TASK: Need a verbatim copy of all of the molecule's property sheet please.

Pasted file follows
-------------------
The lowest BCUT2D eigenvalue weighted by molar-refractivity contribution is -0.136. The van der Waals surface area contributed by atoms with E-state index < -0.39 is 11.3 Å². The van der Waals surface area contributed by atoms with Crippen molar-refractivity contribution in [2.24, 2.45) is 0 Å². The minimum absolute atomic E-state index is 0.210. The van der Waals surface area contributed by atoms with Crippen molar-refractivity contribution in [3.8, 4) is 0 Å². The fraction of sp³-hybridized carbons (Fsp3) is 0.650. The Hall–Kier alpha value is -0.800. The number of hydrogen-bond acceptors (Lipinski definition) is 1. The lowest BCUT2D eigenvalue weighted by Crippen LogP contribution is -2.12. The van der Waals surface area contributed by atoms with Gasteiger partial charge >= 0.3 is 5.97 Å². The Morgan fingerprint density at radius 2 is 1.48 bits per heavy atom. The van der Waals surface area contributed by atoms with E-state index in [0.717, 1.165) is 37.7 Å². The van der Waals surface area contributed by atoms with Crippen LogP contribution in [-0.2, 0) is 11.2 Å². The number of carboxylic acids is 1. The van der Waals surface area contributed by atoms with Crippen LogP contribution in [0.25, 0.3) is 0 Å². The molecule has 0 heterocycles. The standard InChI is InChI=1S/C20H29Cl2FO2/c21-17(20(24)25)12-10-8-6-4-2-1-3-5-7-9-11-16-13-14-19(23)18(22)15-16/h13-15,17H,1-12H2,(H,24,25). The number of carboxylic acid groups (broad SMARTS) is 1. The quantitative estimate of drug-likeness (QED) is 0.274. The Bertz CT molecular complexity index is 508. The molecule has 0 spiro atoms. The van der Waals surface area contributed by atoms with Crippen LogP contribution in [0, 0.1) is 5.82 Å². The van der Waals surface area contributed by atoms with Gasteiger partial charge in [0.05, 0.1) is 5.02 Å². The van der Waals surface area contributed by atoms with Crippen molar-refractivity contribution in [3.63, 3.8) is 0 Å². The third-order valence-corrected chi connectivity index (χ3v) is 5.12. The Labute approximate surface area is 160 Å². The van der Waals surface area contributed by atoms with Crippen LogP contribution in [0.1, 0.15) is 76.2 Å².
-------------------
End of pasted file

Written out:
The lowest BCUT2D eigenvalue weighted by molar-refractivity contribution is -0.136. The van der Waals surface area contributed by atoms with E-state index < -0.39 is 11.3 Å². The van der Waals surface area contributed by atoms with Crippen molar-refractivity contribution in [2.24, 2.45) is 0 Å². The minimum absolute atomic E-state index is 0.210. The van der Waals surface area contributed by atoms with Crippen molar-refractivity contribution in [3.8, 4) is 0 Å². The fraction of sp³-hybridized carbons (Fsp3) is 0.650. The Hall–Kier alpha value is -0.800. The number of hydrogen-bond acceptors (Lipinski definition) is 1. The lowest BCUT2D eigenvalue weighted by Crippen LogP contribution is -2.12. The van der Waals surface area contributed by atoms with Gasteiger partial charge >= 0.3 is 5.97 Å². The Morgan fingerprint density at radius 2 is 1.48 bits per heavy atom. The van der Waals surface area contributed by atoms with E-state index in [0.717, 1.165) is 37.7 Å². The van der Waals surface area contributed by atoms with Crippen LogP contribution in [-0.2, 0) is 11.2 Å². The number of carboxylic acids is 1. The van der Waals surface area contributed by atoms with Crippen LogP contribution in [0.25, 0.3) is 0 Å². The molecule has 0 heterocycles. The standard InChI is InChI=1S/C20H29Cl2FO2/c21-17(20(24)25)12-10-8-6-4-2-1-3-5-7-9-11-16-13-14-19(23)18(22)15-16/h13-15,17H,1-12H2,(H,24,25). The number of carboxylic acid groups (broad SMARTS) is 1. The quantitative estimate of drug-likeness (QED) is 0.274. The Bertz CT molecular complexity index is 508. The molecule has 0 spiro atoms. The van der Waals surface area contributed by atoms with Crippen LogP contribution in [0, 0.1) is 5.82 Å². The van der Waals surface area contributed by atoms with Gasteiger partial charge in [0.05, 0.1) is 5.02 Å². The van der Waals surface area contributed by atoms with Crippen molar-refractivity contribution in [3.63, 3.8) is 0 Å². The third-order valence-corrected chi connectivity index (χ3v) is 5.12. The Labute approximate surface area is 160 Å². The van der Waals surface area contributed by atoms with Crippen LogP contribution in [0.1, 0.15) is 76.2 Å².